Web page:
The post of Greek finance minister is not an enviable job. There’s the debt crisis to manage. The irate Germans. Not to mention the ever-present threat of dairy products.
Last weekend, an elderly man confronted Finance Minister Evangelos Venizelos about the country’s planned austerity measures and expressed his rage with yogurt. In Greece, hurling the creamy substance at public figures has become a popular form of protest – so common, it now has its own word: yiaourtoma.
As the Greek economy dominates headlines around the world, another story has emerged: the rise of Greek yogurt. This unlikely symbol of political discontent is being thrown at North American consumers in unprecedented quantities. Suddenly, it seems, Greek yogurt is everywhere.
Its rise from niche dairy curiosity to mega-seller is a triumph of marketing. The product, which is strained through cheesecloth to produce a thicker, creamy yogurt, has been around for centuries. But the marketing push is new.
In only three years, Greek yogurt captured 13 percentage points of market share in the U.S. in its category. Energy drinks, which rose from nothing to a multibillion-dollar empire, took twice that time to log the same amount of growth in the soft-drink category, according to a report from UBS. Greek yogurt has driven the vast majority of sales growth in its category in the United States, and is now pushing into Canada.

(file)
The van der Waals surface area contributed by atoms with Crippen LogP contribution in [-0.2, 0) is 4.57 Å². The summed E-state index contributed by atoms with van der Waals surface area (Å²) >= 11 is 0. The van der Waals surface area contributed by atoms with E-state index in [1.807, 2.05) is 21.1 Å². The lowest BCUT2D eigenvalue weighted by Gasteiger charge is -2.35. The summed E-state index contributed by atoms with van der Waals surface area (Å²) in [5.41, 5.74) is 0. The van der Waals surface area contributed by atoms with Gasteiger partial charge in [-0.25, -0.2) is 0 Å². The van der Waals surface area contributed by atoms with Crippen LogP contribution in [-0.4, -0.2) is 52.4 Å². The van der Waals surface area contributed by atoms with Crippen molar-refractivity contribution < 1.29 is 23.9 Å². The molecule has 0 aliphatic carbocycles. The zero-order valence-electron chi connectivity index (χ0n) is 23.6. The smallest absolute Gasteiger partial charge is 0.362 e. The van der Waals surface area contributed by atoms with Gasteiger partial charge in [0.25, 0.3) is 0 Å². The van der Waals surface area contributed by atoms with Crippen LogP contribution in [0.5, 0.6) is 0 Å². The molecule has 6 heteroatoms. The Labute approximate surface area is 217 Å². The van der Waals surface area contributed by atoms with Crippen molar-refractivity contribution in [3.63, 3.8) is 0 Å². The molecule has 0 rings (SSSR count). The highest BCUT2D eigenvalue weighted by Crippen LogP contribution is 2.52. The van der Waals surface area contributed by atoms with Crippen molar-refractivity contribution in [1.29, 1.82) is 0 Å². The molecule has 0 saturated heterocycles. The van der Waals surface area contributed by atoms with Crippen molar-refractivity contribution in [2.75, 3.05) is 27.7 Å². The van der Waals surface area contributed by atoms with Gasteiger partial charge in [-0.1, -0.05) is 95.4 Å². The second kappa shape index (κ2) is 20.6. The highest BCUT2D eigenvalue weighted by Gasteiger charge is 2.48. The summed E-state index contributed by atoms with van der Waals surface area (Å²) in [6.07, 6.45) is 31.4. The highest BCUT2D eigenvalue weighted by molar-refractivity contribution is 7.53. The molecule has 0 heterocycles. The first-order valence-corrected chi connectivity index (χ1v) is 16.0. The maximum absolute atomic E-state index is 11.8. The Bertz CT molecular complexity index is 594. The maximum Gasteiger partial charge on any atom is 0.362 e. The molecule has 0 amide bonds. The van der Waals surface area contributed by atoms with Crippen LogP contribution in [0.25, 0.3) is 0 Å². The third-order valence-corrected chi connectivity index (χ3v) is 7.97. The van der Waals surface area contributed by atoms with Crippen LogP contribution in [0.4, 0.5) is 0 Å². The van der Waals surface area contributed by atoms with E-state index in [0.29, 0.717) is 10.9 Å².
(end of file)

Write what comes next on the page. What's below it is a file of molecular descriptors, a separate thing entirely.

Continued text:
Driven by changing health trends, the product’s popularity in North America has grown exponentially, with brands racing to sell their own versions. In February, a Greek yogurt commercial shelled out millions to advertise in the Super Bowl, and Ben & Jerry’s has introduced a frozen version.
“Greek yogurt brands … have captured market share more quickly than almost any segment in a major food category ever,” UBS analyst David Palmer wrote.
Behind this growth is a marketing story that speaks to consumers’ fundamentally changing tastes – and their understanding of nutrition. Health-conscious North Americans have been told that high-protein foods are more filling, and people watching their diets have turned to the product, which tastes thicker and has higher protein levels than regular yogurt.
Independent brand Chobani, which launched in the U.S. in 2007, fuelled its rapid growth by marketing the combination of health benefits and a richer taste. A roving truck called the Chomobile gave out samples, to introduce the American palate to the thicker consistency of the yogurt, which is also fat-free.
“There are no sacrifices,” Chobani’s vice-president of marketing, Doron Stern, said of the message of the campaign. “The sampling effort was really an important, critical part of how we developed success.”
Chobani is now the No. 1 brand in the U.S. by a large margin, followed by Greek brand Fage. More established players, such as Yoplait, have been working to catch up.
Canadian companies watched the U.S. trend and were driven to get on board. Liberté Inc. has sold a Greek yogurt, Méditerranée, since 1984 in both Canada and the U.S. At 10-per-cent fat content, it’s closer to its authentic Mediterranean cousin, but Martin Valiquette, general manager at Liberté, said the popularity of the no-fat product in the U.S. was a motivator.